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Generalised anxiety disorder in adults 

Anxiety is a feeling of unease, such as worry or fear, that can be mild or severe

Everyone has feelings of anxiety at some point in their life; for example, you may feel worried and anxious about sitting an exam, or having a medical test or job interview.

During times like these, feeling anxious can be perfectly normal. But some people find it hard to control their worries. Their feelings of anxiety are more constant and can often affect their daily lives.
Anxiety is the main symptom of several con-ditions, including panic disorder, phobias, such as agoraphobia or claustro-phobia, post-traumatic stress disorder (PTSD) and social anxiety disorder (social phobia).
GAD is a long-term con-dition that causes you to feel anxious about a wide range of situations and issues, rather than one specific event.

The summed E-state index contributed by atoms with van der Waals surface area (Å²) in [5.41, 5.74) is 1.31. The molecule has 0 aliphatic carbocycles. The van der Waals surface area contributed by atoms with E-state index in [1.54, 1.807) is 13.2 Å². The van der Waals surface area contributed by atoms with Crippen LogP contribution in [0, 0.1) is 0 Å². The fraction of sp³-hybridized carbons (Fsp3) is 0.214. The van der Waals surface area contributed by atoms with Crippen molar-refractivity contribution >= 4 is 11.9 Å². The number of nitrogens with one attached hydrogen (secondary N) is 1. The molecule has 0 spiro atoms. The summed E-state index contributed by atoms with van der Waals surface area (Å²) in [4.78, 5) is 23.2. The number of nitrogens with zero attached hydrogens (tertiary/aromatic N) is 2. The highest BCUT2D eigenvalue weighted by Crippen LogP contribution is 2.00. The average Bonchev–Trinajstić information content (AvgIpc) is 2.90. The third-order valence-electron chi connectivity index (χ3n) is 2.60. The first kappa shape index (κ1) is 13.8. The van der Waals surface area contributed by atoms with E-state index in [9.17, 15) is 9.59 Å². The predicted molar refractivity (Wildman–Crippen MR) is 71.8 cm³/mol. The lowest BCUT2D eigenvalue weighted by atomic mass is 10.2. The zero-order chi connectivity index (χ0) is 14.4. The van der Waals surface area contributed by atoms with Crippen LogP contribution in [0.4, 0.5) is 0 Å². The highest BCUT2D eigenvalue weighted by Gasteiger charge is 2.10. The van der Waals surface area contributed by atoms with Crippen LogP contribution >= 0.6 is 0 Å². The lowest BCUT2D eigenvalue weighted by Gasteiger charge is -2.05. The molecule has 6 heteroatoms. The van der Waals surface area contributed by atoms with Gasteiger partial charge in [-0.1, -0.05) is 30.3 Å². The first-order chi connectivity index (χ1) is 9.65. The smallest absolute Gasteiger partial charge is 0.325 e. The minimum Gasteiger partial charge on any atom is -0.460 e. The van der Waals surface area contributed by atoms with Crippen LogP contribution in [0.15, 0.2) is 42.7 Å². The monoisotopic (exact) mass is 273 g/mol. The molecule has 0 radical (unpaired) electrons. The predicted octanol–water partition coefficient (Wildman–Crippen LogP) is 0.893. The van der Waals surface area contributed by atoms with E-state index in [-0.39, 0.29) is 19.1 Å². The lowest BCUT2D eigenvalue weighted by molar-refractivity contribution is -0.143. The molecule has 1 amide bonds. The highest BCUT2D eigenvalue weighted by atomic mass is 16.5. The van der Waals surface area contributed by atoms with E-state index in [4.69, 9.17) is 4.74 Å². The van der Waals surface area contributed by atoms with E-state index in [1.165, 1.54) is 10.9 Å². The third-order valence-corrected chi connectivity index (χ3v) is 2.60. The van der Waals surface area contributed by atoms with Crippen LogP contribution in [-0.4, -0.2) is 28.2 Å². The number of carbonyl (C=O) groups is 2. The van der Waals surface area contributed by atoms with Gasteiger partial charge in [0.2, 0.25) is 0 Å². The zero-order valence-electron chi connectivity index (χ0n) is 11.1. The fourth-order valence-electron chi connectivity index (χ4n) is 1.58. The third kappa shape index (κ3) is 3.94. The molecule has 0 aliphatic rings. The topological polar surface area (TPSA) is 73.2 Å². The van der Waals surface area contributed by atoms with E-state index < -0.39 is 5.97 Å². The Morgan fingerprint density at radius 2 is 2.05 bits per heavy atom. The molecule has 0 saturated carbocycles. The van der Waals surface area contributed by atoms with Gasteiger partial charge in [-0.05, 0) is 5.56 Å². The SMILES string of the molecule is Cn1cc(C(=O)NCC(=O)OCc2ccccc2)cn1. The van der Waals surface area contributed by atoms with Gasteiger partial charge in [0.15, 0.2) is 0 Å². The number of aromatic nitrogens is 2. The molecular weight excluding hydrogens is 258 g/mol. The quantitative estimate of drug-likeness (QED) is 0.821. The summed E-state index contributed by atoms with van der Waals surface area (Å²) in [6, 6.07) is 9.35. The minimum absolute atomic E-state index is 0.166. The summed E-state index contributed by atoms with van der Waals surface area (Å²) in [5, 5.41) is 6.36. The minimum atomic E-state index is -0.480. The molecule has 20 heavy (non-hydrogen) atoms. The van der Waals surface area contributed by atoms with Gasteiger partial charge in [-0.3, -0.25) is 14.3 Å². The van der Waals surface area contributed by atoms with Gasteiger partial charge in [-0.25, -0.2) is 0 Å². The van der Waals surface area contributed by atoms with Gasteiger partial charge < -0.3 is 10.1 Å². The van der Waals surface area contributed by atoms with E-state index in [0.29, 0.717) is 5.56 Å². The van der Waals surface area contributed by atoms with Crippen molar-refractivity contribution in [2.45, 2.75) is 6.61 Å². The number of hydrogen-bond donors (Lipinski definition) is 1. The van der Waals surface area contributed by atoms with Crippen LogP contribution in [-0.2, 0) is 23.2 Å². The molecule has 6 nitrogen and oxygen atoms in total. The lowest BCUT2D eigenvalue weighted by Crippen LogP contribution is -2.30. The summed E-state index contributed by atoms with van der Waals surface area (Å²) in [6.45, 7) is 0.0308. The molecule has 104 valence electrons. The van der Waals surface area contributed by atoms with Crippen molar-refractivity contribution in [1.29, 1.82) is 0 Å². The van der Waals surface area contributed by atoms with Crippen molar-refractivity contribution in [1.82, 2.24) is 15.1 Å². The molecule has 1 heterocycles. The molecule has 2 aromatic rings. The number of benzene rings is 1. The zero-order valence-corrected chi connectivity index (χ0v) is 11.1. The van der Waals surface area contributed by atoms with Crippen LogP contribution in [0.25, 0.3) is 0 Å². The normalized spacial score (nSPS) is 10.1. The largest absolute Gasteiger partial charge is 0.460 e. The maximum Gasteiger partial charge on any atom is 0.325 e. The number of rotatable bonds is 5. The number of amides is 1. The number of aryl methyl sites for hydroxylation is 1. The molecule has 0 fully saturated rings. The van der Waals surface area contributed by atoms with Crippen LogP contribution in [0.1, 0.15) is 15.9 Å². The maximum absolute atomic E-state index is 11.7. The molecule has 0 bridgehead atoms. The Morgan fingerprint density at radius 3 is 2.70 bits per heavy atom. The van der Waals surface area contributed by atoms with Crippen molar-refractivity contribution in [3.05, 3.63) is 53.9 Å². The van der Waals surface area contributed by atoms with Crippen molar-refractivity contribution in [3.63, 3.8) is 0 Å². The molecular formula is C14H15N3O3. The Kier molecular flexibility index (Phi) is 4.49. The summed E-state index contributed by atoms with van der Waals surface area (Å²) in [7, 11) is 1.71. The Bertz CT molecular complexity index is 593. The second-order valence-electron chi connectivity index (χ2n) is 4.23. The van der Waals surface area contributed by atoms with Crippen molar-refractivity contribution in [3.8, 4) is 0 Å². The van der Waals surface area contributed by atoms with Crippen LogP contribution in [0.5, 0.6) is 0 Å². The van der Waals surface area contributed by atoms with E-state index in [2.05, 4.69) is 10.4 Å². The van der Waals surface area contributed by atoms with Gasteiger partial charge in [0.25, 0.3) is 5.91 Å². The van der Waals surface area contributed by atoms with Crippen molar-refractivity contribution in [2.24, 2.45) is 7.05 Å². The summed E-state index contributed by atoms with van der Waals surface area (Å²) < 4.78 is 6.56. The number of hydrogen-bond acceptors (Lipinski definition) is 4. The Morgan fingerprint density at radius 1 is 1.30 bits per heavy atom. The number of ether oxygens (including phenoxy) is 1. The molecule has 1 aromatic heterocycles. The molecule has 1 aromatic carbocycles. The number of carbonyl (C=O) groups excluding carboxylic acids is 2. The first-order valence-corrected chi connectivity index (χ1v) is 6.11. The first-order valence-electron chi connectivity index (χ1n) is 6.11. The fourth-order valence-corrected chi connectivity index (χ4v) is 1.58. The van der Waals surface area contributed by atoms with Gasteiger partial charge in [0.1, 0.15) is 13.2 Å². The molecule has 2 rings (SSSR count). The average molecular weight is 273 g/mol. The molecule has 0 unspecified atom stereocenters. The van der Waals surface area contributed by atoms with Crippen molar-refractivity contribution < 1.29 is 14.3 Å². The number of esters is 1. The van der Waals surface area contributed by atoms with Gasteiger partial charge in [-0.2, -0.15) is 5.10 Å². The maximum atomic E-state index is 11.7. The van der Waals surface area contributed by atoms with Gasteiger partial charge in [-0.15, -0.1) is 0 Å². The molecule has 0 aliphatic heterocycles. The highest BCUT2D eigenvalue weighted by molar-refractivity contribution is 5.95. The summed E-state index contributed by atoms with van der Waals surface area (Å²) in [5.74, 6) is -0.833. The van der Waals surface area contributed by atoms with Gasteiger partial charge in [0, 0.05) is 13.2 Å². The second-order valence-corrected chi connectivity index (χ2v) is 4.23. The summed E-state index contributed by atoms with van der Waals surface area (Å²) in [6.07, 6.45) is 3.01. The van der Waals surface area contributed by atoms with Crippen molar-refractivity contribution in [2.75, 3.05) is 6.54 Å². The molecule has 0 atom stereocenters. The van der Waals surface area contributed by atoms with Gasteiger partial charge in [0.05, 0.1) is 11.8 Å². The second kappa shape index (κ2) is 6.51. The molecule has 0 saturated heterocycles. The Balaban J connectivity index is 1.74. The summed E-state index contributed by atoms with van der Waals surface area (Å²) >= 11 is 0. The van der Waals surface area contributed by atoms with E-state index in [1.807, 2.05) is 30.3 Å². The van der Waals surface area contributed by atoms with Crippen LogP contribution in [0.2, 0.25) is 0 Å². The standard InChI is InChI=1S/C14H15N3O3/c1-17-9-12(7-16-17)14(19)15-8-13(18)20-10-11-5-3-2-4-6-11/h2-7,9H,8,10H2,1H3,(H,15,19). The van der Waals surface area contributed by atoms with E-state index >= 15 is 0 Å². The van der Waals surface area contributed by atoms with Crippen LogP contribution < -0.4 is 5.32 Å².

People with GAD feel anxious most days and often struggle to remember the last time they felt relaxed. As soon as one anxious thought is resolved, another may appear about a different issue.
GAD can cause both psychological (mental) and physical symptoms. These vary from person to person, but can include feeling restless or worried, having trouble concentrating or sleeping and dizziness or heart palpitations.
Although feelings of anxiety at certain times are completely normal, see your GP if anxiety is affecting your daily life or causing you distress. Your GP will ask about your symptoms and your worries, fears and emotions to find out if you could have GAD.
GAD can have a significant effect on your daily life, but several different treatments are available that can ease your symptoms.

These include:
Psychological therapies – you can get psychological therapies like cognitive behavioural therapy (CBT) on the NHS; you don’t need a referral from your GP and you can refer yourself: find a psychological therapies service in your area
Medication – such as a type of antidepressant called selective serotonin reuptake inhibitors (SSRIs)
There are also many things you can do yourself to help reduce your anxiety, such as going on a self-help course, exercising regularly, stopping smoking and
cutting down on the amount of alcohol and caffeine you drink.